Saturday, June 09, 2018

ETIHAD by Kate Feld

The following is the text of a speech I delivered at Manchester Histories Festival on June 7-8 2018, about the situation of Ahmed Mansoor and its relevance to the people of Manchester. I have hauled this long-defunct blog about life in the city out of retirement for the occasion; given the subject of the speech, it seemed appropriate to post it here. 

If you'd like to find out more about Ahmed Mansoor and the Manchester street naming campaign, go here:

A year or two after I moved to Manchester in 2003, I started a blog about life in the city. As I got to know the place better, my posts became more critical. I began to question certain ways we have of doing things here. My website became a place for comment and debate. And I shared my opinions freely on social media.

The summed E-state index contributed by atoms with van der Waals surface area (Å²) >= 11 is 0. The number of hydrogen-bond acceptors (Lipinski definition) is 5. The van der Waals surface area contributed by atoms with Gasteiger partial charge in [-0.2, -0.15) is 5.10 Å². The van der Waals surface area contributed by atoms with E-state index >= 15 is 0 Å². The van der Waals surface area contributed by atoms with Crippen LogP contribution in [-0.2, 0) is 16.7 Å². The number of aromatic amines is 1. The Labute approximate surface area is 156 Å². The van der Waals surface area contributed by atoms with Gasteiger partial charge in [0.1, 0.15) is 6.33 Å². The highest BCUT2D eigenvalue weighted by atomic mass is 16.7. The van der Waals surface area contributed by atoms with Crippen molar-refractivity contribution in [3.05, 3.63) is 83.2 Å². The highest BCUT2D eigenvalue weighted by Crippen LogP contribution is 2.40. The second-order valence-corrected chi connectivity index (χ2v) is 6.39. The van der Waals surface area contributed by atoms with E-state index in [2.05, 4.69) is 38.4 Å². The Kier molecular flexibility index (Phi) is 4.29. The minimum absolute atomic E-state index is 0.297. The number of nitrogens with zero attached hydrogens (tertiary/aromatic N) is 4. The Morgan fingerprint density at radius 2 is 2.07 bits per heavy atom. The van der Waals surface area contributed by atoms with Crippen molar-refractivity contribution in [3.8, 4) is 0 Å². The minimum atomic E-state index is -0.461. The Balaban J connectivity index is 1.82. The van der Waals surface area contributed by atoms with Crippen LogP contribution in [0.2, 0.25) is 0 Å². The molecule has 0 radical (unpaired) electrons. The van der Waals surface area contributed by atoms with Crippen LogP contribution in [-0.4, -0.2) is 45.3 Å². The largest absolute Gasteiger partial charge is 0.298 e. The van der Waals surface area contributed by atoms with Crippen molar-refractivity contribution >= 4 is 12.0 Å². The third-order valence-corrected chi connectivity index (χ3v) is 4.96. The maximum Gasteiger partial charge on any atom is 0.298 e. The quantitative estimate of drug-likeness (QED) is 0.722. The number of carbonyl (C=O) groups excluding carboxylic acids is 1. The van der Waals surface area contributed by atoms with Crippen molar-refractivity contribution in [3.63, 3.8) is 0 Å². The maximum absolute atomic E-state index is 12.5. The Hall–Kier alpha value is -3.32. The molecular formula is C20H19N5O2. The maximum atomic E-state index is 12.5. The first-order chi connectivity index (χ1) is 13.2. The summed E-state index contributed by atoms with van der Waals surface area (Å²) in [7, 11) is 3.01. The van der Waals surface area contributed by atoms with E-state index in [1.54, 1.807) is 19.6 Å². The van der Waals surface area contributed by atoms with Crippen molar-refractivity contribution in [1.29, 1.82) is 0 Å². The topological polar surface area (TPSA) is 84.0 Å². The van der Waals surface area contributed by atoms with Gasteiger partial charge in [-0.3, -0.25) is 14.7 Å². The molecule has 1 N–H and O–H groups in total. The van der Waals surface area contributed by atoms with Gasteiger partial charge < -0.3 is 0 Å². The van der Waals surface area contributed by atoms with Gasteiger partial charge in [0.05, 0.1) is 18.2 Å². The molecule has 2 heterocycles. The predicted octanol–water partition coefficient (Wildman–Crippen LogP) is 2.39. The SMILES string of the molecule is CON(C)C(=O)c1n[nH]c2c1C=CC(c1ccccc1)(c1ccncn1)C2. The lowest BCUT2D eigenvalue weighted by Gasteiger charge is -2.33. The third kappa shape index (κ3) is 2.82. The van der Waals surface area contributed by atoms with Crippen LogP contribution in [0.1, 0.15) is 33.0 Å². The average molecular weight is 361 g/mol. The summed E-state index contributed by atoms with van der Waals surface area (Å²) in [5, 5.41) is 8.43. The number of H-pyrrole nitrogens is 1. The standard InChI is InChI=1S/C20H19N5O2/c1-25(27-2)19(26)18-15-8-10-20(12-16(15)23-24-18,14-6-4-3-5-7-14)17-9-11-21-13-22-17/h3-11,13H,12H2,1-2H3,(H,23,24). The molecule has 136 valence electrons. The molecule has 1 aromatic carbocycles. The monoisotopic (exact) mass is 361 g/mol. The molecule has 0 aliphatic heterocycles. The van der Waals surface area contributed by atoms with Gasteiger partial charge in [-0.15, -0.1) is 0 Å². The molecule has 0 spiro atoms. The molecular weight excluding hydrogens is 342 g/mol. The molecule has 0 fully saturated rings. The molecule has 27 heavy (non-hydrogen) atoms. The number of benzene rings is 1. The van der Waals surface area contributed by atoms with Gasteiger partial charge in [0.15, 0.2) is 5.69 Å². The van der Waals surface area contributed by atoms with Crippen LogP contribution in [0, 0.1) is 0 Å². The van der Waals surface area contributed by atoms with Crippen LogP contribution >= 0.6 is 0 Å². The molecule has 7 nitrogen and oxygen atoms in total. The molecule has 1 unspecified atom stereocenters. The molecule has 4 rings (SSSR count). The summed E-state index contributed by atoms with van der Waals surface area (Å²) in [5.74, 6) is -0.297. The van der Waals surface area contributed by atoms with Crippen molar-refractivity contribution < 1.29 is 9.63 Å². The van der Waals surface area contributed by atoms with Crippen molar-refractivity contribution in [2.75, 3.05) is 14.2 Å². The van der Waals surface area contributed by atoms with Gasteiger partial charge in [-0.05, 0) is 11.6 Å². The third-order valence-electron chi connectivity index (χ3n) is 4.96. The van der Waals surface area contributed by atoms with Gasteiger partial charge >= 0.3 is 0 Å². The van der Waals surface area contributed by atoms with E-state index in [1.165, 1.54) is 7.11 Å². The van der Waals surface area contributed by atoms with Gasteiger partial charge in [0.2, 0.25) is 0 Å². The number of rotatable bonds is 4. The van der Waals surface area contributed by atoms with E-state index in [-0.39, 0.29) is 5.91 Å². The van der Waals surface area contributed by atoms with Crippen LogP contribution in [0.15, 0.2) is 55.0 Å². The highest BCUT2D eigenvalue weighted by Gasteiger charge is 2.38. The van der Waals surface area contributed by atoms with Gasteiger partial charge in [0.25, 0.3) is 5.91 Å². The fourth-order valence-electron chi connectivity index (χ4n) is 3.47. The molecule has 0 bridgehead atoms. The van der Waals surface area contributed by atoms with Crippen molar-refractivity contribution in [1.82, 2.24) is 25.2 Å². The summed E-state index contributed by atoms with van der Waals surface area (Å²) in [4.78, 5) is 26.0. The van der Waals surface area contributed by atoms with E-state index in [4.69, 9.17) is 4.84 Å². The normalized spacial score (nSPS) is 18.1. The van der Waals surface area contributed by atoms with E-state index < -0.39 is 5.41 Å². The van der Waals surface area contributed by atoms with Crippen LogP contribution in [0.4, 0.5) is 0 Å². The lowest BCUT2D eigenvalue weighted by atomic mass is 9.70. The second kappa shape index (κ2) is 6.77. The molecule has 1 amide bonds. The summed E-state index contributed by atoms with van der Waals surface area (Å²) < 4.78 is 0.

The people in power wanted to silence me, and all the others too. There were warnings. I heard them, but I kept publishing. And then they came to my house early one morning. Twelve plainclothes security officers broke down the door of the home where my wife and I slept, along with our four young sons. That was March 20, 2017. Since that day I have been held at an unknown location.

That’s not true, is it? At some point there I stopped telling my story and started telling someone else’s. I’m not in prison. I stand here in front of you, a free woman in a free society. Free to voice my opinions. Free to ask questions. The man in state custody is called Ahmed Mansoor. I am here to speak for him.

Ahmed Mansoor
Ahmed Mansoor is a pro-democracy campaigner, blogger, engineer and poet who lived in Sharjah, outside Dubai, in the United Arab Emirates. The recipient of the Martin Ennals Award for Human Rights Defenders in 2015, he’s called the million dollar dissident, because of the incredible lengths his government went to to bug his iPhone. But a better name for him is the last dissident. The last person who was telling us what was really happening to people in the Emirates. There’s no one else. Nothing follows but silence.